c) There are only a few of these anomalous unit forms [or there is only one].

Concentrated anomaly normally becomes the center of interest in a design.

Anomaly relieves monotony when the anomalous unit forms appear quite frequently, scattering over a wide area. They can be fairly indistinct, occurring as minor distortions or transfigurations of the regular unit forms. Their placement in the design can be orderly or casual, generating movements and adding accentuations.

Regularity can be transformed from one kind to another when anomalous unit forms also establish a kind of regularity among themselves. Such anomalous unit forms are not just related to each other regularly, but are also arranged regularly. This is like merging or annexing two different groups of regular unit forms. The minority group is an anomaly in terms of the majority, but sometimes such distinction may be rather vague.

Regularity can be broken down when unit forms in one or more areas appear to be torn, cracked, fractured, or dissolved. This can be more effective if the structure is also disrupted.

[Wong, Wucius. Principals of Two-Dimensional Form. New York: Van Nostrand Reinhold Company, 1988.]

Anomaly within Structures
The regular structures are those of repetition, gradation, and radiation. Similarity structures are less regular, but still maintain a certain degree of regularity.

Anomaly within a regular structure occurs when structural subdivisions in one or more areas of the design change in shape, size, or direction, become dislocated, or fall into complete disorganization. This marks one further step towards informality, but the structure is still a formal one apart from the anomalous areas.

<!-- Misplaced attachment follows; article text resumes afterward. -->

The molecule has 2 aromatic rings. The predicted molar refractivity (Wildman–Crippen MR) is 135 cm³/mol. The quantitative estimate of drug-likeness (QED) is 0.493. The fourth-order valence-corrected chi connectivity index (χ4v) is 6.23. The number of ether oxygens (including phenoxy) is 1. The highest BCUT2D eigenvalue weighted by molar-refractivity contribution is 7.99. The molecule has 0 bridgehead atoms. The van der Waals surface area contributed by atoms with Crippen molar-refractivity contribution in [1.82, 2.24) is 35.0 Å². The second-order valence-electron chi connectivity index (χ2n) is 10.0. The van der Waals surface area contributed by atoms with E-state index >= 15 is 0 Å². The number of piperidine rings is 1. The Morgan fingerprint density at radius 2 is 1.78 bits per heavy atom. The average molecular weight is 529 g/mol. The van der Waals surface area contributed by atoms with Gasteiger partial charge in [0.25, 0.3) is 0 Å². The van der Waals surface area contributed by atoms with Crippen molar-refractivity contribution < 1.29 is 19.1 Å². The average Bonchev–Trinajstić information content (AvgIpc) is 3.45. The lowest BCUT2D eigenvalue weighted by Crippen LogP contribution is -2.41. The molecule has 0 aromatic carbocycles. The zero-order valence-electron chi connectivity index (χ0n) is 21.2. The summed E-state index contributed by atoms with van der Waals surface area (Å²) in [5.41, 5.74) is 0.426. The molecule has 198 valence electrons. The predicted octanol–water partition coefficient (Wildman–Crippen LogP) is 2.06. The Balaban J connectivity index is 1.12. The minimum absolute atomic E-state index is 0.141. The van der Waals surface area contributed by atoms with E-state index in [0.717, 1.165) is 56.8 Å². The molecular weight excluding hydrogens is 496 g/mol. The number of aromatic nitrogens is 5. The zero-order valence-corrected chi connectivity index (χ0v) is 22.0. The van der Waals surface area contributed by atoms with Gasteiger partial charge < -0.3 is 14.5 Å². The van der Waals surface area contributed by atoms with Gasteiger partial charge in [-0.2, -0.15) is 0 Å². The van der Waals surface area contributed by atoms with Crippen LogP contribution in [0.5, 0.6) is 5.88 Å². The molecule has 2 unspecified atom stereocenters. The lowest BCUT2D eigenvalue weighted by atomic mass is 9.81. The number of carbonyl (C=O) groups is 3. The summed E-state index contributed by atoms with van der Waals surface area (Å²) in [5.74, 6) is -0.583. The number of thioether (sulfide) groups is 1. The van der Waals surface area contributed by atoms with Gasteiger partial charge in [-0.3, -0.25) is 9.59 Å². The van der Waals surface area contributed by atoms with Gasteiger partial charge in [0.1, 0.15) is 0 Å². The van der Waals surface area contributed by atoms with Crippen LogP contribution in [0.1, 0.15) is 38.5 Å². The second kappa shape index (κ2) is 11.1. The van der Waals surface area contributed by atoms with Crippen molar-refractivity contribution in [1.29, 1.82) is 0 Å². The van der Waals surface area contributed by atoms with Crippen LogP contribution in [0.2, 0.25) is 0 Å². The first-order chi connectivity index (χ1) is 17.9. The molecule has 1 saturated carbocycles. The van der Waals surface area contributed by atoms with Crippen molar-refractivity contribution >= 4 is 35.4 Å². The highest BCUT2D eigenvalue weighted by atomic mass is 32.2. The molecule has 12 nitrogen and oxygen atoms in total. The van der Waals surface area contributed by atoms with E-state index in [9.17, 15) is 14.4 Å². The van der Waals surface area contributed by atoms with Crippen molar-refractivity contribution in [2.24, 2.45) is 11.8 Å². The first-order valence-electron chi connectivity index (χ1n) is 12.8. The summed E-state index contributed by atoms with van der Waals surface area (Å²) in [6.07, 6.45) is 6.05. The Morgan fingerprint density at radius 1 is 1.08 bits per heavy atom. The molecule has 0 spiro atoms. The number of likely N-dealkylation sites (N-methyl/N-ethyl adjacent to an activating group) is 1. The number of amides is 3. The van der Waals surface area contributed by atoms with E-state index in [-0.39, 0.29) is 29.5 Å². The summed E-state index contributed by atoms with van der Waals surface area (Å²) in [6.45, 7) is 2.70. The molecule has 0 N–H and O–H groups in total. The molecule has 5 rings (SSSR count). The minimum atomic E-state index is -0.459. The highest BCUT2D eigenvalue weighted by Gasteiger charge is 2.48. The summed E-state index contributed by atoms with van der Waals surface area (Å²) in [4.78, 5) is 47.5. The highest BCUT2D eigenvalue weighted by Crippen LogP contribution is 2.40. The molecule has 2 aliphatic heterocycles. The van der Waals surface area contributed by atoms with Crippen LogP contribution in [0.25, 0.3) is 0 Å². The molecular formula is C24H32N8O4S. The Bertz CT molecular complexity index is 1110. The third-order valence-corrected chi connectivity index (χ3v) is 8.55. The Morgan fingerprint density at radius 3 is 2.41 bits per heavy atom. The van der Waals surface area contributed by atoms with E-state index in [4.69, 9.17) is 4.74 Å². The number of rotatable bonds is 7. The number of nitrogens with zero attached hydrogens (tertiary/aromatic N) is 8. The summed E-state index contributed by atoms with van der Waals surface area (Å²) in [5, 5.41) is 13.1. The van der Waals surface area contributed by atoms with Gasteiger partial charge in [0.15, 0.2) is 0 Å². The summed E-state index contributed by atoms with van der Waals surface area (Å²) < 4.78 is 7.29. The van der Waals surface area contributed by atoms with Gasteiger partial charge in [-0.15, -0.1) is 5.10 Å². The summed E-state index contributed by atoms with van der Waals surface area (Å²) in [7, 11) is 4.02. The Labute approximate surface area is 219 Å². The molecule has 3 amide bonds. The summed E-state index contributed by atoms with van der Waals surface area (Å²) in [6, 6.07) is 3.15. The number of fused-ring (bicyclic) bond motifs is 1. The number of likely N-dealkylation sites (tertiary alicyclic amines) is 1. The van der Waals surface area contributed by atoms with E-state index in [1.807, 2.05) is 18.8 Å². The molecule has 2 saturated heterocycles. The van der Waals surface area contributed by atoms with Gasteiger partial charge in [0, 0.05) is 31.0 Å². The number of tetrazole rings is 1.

Obviously unit forms are contained in structures of this nature. In areas where structural anomaly occurs, unit forms can be affected in one or more of the following ways:

a) Their visual elements remain unaffected, but they may be forced to shift in position or direction, possibly crossing over adjacent structural subdivisions or unit forms.

b) Their visual elements remain unaffected, but the anomalous structural lines, being active in this case, may trim off portions of the unit forms which are not totally confined within their respective subdivisions.

c) They may be distorted as the subdivisions are distorted, but their relationship with the subdivisions remains consistent.

d) They may become anomalous while maintaining a kind of regularity among themselves.

e) They may become anomalous variously.

Structural anomaly can attract attention when it happens quite noticeably within a restricted area. Even if all the visual elements of the unit forms stay unchanged, structural anomaly stretches or squeezes space which easily draws the eye to focus on.